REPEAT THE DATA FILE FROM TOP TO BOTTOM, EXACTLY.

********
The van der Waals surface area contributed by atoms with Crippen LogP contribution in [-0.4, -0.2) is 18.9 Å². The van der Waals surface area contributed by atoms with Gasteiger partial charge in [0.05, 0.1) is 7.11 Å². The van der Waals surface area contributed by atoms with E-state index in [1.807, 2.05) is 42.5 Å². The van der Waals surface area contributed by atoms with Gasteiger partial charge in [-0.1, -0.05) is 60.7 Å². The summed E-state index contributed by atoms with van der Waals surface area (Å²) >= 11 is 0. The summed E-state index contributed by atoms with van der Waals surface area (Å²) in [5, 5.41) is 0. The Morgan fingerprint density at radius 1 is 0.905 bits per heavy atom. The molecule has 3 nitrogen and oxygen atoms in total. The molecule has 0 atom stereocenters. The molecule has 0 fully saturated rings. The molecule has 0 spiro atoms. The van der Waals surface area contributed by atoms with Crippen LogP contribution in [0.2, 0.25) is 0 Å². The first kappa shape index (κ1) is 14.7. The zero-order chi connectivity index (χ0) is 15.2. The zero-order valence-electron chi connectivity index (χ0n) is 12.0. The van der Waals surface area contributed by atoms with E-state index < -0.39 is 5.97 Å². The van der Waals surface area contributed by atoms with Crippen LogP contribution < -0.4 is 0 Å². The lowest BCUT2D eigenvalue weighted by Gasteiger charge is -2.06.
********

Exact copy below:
The van der Waals surface area contributed by atoms with Crippen LogP contribution in [-0.4, -0.2) is 18.9 Å². The van der Waals surface area contributed by atoms with Gasteiger partial charge in [0.05, 0.1) is 7.11 Å². The van der Waals surface area contributed by atoms with E-state index in [1.807, 2.05) is 42.5 Å². The van der Waals surface area contributed by atoms with Gasteiger partial charge in [-0.1, -0.05) is 60.7 Å². The summed E-state index contributed by atoms with van der Waals surface area (Å²) >= 11 is 0. The summed E-state index contributed by atoms with van der Waals surface area (Å²) in [5, 5.41) is 0. The Morgan fingerprint density at radius 1 is 0.905 bits per heavy atom. The molecule has 3 nitrogen and oxygen atoms in total. The molecule has 0 atom stereocenters. The molecule has 0 fully saturated rings. The molecule has 0 spiro atoms. The van der Waals surface area contributed by atoms with Crippen LogP contribution in [0.2, 0.25) is 0 Å². The first kappa shape index (κ1) is 14.7. The zero-order chi connectivity index (χ0) is 15.2. The zero-order valence-electron chi connectivity index (χ0n) is 12.0. The van der Waals surface area contributed by atoms with E-state index < -0.39 is 5.97 Å². The van der Waals surface area contributed by atoms with Crippen LogP contribution < -0.4 is 0 Å². The lowest BCUT2D eigenvalue weighted by Gasteiger charge is -2.06.